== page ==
For Vinings, the county would continue to provide all services the City doesn’t provide, such as Police, Fire and 911 Service, and the county would continue to collect property taxes for those services.

And… if you’re 62+, don’t fret. Your senior school tax exemption will NOT be affected at all by creating a City of Vinings because it’s a state law, therefore, neither the City nor any entity other than the State Legislature would be allowed to change it.

“The Vinings Vision Plan doesn’t require a City to execute it”

We don’t believe this is true.

The Vinings Vision Plan, developed with the help of leading Vinings citizens and approved by Cobb County almost 10 years ago, is a great document that we believe in. It has many key components that we believe are critical to the future of Vinings: addition of green space and code enforcement provisions so that the building style of the area is uniform. The Plan also shows great concern for unbridled growth and density.

We believe creating a City of Vinings is the only way to achieve the goals of the Vinings Vision Plan. 

Ask yourself a simple question: if the Plan was so important to the county, why has so little been done in the last 10 years since its adoption? For example, the county only spent $2760 on parks in Vinings last year (source: the County’s own website responding to all cityhood initiatives).

We believe so little has been done because there is currently no entity in existence like a city that has the authority to speak directly for us in Vinings and negotiate for the green space and other things we want.

Most people don’t know that as part of unincorporated Cobb, we do not get to specify how SPLOST money is spent in Vinings. However, as a City we would be able to ask for our fair share of SPLOST money directly. Austell (a city of comparable size in Cobb) has received over $7 million in this latest SPLOST, but Vinings received less than $1 million in the same period.

It should be noted here that Vinings is a NET CONTRIBUTOR to Cobb County – per the Vinson Study noted above we represent 1.24% of the population (based on 2010 Census) but contribute 3.72% of the tax revenue. We believe that Cityhood provides the mechanism to level the playing field by keeping revenues local.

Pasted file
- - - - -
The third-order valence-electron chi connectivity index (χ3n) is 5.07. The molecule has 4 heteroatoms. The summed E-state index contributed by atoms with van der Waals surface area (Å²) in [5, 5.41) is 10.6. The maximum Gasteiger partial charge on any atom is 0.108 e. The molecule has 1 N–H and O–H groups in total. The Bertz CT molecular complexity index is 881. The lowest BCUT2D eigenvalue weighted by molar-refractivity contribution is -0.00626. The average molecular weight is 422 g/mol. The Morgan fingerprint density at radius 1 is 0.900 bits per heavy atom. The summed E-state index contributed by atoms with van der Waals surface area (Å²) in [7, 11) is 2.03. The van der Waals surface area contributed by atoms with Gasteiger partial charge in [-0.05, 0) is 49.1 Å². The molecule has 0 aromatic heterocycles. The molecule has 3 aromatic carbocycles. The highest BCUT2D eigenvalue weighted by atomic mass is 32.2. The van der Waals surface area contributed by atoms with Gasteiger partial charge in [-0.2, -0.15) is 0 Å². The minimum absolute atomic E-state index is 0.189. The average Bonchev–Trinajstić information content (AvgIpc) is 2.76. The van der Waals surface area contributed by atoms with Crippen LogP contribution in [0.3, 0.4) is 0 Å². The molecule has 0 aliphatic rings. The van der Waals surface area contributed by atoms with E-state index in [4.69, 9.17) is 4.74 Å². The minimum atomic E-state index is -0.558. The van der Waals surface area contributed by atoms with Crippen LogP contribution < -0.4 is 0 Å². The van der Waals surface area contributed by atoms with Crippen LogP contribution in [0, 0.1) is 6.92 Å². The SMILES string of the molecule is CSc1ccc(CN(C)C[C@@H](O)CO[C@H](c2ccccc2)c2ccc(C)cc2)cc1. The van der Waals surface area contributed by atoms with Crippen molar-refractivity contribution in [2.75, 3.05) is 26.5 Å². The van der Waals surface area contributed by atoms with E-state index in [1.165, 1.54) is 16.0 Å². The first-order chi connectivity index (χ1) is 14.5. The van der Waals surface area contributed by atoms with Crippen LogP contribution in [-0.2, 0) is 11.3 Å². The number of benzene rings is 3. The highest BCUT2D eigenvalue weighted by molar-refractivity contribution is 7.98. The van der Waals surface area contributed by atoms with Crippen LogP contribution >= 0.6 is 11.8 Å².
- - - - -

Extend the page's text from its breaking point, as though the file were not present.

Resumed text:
“Setting up the intergovernmental agreements required for Police, Fire, etc. with Cobb County will be difficult and expensive”

Not true.

New cities in Georgia have been formed successfully for years. In this Cityhood effort, we  are not inventing the creation process – we’re using the same playbook, and many of the processes and procedures are spelled out in House Bill 840 that not only authorizes the referendum on May 24th, but also includes the entire initial Charter for the City. We encourage everyone to read it.

Many cities have used highly specialized city-starting consultancies to get going. According to the many city managers we have spoken to, this is the way to go. Yes, it costs a little more, but the theory is “if you START right, you STAY right”. One of the first decisions to be made by the newly elected City Council will likely be how to approach this issue.

If Cityhood is approved, the VEC will provide all the information (along with city manager contacts) we have put together about these issues to ALL candidates that qualify to be on the ballot in November for City Council.

WE BELIEVE that further high-density zoning will ruin the quality of life and property values for the people of Vinings.

WE BELIEVE that stricter code enforcement is needed.

WE BELIEVE that only through Cityhood can we realize the Vinings Vision Plan and its promise for more green space, less congestion, and a recognizable architectural style.

For these reasons and more, we ask you to vote YES for Vinings on the referendum on May 24th.

Sincerely,

The Vinings Exploratory Committee

P.S. Keep your eyes open for an invitation to our virtual Town Hall tentatively scheduled for Tuesday March 22nd. We will have a panel of speakers who have been through startup cities and have the experience to address your concerns.

[Visit our Voting Information page to find out when, how and where to Vote YES! for Vinings Cityhood.]